Our wonderful judge, Charles Mann, chose to write a comment about each of the entries rather than handing out awards this month. I think each of you who participated will find his thoughts extremely helpful. As always, a big thank you to to Charles for offering an unusual and worthwhile subject this month…..Fran Sorin
Despite the late season, eight entries were received during the November Photo Contest and I was pleasantly surprised by the quality, creativity and playfulness of the Portraits submitted. Here are some of my thoughts about each one in the order of their appearance:
Oh Want a Beautiful Garden / Chicagoland: Love it ! This picture has just about everything going for it. The subject is cute and spontaneous while the light and setting is a dreamy collage of warm fall colors. The out-of-focus foreground and backdrop bring the eye to the subject, who floats up into the frame like an elf or an angel. Allie’s mischievous grin,- not to mention that oversize hat, takes us back to the kaleidoscopic view we all had when were Little People in a Big World. The glow of the back-lighted leaves and plants works very well to illuminate the whole composition overall. I would like to see this photo cropped or shot again with Allie larger in the frame, as the proportion tends to dwarf her a little bit, and we want to have a better look at her expression and to have her be a more prominent part of the picture.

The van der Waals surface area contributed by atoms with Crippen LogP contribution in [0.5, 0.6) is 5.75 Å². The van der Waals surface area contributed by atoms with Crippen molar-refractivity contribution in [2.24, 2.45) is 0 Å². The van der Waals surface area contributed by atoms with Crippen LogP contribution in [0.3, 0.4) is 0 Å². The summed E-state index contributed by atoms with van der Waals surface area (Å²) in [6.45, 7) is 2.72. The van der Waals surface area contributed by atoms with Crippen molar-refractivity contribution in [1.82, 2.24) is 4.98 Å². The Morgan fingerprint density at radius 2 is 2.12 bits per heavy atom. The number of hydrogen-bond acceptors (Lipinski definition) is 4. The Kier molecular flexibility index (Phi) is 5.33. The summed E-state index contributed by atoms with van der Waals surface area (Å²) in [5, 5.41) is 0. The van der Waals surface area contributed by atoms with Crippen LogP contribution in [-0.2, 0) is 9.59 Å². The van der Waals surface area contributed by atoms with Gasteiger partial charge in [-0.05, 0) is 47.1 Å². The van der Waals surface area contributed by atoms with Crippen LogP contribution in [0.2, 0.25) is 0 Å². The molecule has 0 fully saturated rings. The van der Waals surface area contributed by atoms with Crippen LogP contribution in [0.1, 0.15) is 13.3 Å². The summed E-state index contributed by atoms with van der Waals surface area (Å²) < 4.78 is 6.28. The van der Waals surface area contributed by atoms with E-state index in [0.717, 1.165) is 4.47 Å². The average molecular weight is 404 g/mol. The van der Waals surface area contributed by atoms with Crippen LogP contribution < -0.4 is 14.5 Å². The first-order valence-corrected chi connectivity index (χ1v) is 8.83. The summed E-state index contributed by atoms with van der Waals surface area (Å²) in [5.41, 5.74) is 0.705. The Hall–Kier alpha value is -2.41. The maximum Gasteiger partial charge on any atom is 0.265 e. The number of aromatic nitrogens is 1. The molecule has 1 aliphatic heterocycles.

Suddenly I Seed : This is a pleasing straightforward portrait, with somewhat even lighting, which is not always an easy thing to achieve. The light source is coming from behind our young hiker and his expression in one of guileless happiness. It looks as if the photographer may have used either a fill flash ( though I don’t see the typical white spot in the eyes !) or Photoshop to skillfully open up and brighten face and jacket. One point of observation is the area with blown-out high lights at the top of the head and the mildly distracting hot spots on the leaves to the left rear. If the original capture was not overexposed in these areas, we might use Photoshop to cool them down and reduce the harsh notes they introduce.
The Suburban Gardener: This is yet simpler and flatly lighted portrait. Without the added punch of a charismatic backdrop, it depends entirely on the personality of the subject. The face has a slightly coy, Mona-Lisa expression, which carries the photo beyond the banality of a snapshot and compels a second and third look. Here too, I would like to have had the subject be more dominant in the frame, since the neutral backdrop does not participate so much, and I’d like to elevate the subject up from the bottom to be a bit more accessible.
This Grandmother’s Garden: This photo teaches us a lot about thinking outside the box, ah … er, garden! Putting the subjects directly between the camera and the sunset really works here, and the (presumably calculated) poses take this photo right over into the realm of an arty archetype. We don’t care if the “garden” is nowhere to be seen ! This is a fun and endearing moment, and the accompanying poetry (William Blake !) sends the whole thing off the chart of our expectations. I really like the orange glow, the black silhouettes, the highlighted edges and the three quirky poses. I can’t add much to this! I would probably see if I could to dampen the extreme blown-out white strip in the center with a layer mask or two in Photoshop.